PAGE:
The ATC’s intention had been that the 10-year transition period would enable the US, Europe and Canada, to undertake the necessary structural adjustment of their domestic textiles and clothing industry (by a gradual and progressive liberalization) to normal trade rules.

However, the three majors back-loaded the integration process, so that a substantial part of the restraints on trade would prevail till the last day of the 10-year transition, and disappear overnight.

In this way, the industry in the US, Europe and Canada got ten extra years of protection and export subsidies (from the consumers who paid higher prices, and from the tariffs foregone in several of the outward processing arrangements), but are now faced overnight with a predicted adjustment problem.

Over the ten years, as a result of these restraints through quotas of the trade of some of the main competitive economies in this sector (China, India and a few other Asians), the industry in the North (and even some of the international financial institutions) encouraged the establishment of clothing and exporting units in a number of economies, like Mauritius, sheltered by the various quota regimes and the outward processing and preferential trade agreements and discriminatory rules of origin used to administer the quota regimes by the majors.

While a number of least developed countries, and some like Mauritius have become identified with the attempt to continue in some form the managed trade regime, behind them are also some of the countries like Mexico which has benefitted considerably by the NAFTA and the preferential access for its trade into the US market; Turkey with its customs union with Europe and again its own trade arrangements with the US has also benefited.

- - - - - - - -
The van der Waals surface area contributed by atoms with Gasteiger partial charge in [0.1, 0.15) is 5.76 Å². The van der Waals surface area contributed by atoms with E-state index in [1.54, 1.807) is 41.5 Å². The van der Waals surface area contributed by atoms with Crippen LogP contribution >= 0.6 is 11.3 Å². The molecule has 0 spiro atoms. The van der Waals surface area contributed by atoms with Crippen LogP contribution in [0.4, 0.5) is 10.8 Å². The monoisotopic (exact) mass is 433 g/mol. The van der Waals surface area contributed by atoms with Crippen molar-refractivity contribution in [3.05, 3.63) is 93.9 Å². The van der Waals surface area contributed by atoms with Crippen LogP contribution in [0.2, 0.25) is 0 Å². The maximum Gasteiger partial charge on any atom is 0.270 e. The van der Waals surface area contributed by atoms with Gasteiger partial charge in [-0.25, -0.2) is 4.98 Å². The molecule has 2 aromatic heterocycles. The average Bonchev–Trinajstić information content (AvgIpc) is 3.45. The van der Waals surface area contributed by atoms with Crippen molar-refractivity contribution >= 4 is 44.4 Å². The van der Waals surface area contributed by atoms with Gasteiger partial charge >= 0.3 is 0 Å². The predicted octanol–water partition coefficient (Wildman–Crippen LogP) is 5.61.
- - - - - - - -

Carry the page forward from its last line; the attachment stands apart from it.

These will now face overnight the cold winds of competition - and there is an attempt to suggest that the beneficiaries of the end of the quota regimes (China and India) should somehow compensate the ‘losers’ from the end of the quota regime.

No one doubts that some of these beneficiaries of the quota regime, like Mauiritius or Bangladesh, will now face problems; but the substantial question is who is to compensate them: those other developing countries who have been losing by facing discriminatory trade regimes and quotas all these years and may benefit now, or the governments of the US, EU and Canada, and the industries in these countries that have benefited from the protection?

And while there will be some of these developing countries who will face sudden problems, and need assistance from the rich nations and their institutions - not in the form of loans (bilateral or multilateral) that will add to their debt burdens and have to be repaid, but in the form of grants to adjust - it is difficult to argue that other developing countries should do so, and agree on this.

Also, sheltering behind a Mauritius or Bangladesh or even Sri Lanka and their problems, are those like Mexico which benefited enormously (at the expense of other poorer developing counries) since 1994 because of the NAFTA preferences and free trade, and the restraints placed on competitors like China and India, or even some of the central American and Caribbean, and Latin American countries.